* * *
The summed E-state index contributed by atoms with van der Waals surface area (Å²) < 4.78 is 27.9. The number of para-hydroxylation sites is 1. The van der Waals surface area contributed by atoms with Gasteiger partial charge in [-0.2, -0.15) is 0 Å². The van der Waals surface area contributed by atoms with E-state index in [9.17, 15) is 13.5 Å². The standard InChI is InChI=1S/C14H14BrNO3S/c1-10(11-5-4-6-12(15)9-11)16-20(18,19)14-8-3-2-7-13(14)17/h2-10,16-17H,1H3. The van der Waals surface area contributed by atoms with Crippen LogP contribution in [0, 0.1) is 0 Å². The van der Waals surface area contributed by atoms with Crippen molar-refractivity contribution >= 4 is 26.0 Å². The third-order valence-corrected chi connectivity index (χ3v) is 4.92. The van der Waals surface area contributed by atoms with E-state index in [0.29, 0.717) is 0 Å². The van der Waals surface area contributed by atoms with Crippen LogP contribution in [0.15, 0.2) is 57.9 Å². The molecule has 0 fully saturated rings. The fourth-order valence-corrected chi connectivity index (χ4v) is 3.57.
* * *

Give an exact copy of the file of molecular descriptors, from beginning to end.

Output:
The summed E-state index contributed by atoms with van der Waals surface area (Å²) < 4.78 is 27.9. The number of para-hydroxylation sites is 1. The van der Waals surface area contributed by atoms with Gasteiger partial charge in [-0.2, -0.15) is 0 Å². The van der Waals surface area contributed by atoms with E-state index in [9.17, 15) is 13.5 Å². The standard InChI is InChI=1S/C14H14BrNO3S/c1-10(11-5-4-6-12(15)9-11)16-20(18,19)14-8-3-2-7-13(14)17/h2-10,16-17H,1H3. The van der Waals surface area contributed by atoms with Crippen LogP contribution in [0, 0.1) is 0 Å². The van der Waals surface area contributed by atoms with Crippen molar-refractivity contribution >= 4 is 26.0 Å². The third-order valence-corrected chi connectivity index (χ3v) is 4.92. The van der Waals surface area contributed by atoms with E-state index in [0.29, 0.717) is 0 Å². The van der Waals surface area contributed by atoms with Crippen LogP contribution in [0.15, 0.2) is 57.9 Å². The molecule has 0 fully saturated rings. The fourth-order valence-corrected chi connectivity index (χ4v) is 3.57.